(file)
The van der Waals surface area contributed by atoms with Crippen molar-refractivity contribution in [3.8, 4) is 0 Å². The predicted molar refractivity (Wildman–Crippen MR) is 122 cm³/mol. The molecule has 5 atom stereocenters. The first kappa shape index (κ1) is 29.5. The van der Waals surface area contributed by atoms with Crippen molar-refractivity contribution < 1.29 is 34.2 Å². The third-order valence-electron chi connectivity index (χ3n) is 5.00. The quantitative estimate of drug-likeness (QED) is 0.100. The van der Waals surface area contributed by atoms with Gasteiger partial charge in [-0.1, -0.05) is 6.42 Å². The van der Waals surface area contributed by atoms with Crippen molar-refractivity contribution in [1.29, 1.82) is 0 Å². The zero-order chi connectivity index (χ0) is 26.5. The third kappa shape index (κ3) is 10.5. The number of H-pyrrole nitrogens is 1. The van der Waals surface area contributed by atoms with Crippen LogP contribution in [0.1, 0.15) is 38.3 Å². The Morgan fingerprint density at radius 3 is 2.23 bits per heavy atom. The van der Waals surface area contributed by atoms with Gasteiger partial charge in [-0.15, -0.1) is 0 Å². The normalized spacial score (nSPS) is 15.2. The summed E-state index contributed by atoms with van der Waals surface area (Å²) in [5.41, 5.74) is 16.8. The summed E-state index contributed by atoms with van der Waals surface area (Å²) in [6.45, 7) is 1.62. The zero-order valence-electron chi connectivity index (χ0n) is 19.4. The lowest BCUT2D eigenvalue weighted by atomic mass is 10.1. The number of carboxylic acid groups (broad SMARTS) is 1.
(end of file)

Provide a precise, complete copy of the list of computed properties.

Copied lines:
The van der Waals surface area contributed by atoms with Crippen molar-refractivity contribution in [3.8, 4) is 0 Å². The predicted molar refractivity (Wildman–Crippen MR) is 122 cm³/mol. The molecule has 5 atom stereocenters. The first kappa shape index (κ1) is 29.5. The van der Waals surface area contributed by atoms with Crippen molar-refractivity contribution < 1.29 is 34.2 Å². The third-order valence-electron chi connectivity index (χ3n) is 5.00. The quantitative estimate of drug-likeness (QED) is 0.100. The van der Waals surface area contributed by atoms with Gasteiger partial charge in [-0.1, -0.05) is 6.42 Å². The van der Waals surface area contributed by atoms with Crippen molar-refractivity contribution in [1.29, 1.82) is 0 Å². The zero-order chi connectivity index (χ0) is 26.5. The third kappa shape index (κ3) is 10.5. The number of H-pyrrole nitrogens is 1. The van der Waals surface area contributed by atoms with Crippen LogP contribution in [0.1, 0.15) is 38.3 Å². The Morgan fingerprint density at radius 3 is 2.23 bits per heavy atom. The van der Waals surface area contributed by atoms with Gasteiger partial charge in [-0.15, -0.1) is 0 Å². The normalized spacial score (nSPS) is 15.2. The summed E-state index contributed by atoms with van der Waals surface area (Å²) in [5.41, 5.74) is 16.8. The summed E-state index contributed by atoms with van der Waals surface area (Å²) in [6.45, 7) is 1.62. The zero-order valence-electron chi connectivity index (χ0n) is 19.4. The lowest BCUT2D eigenvalue weighted by atomic mass is 10.1. The number of carboxylic acid groups (broad SMARTS) is 1.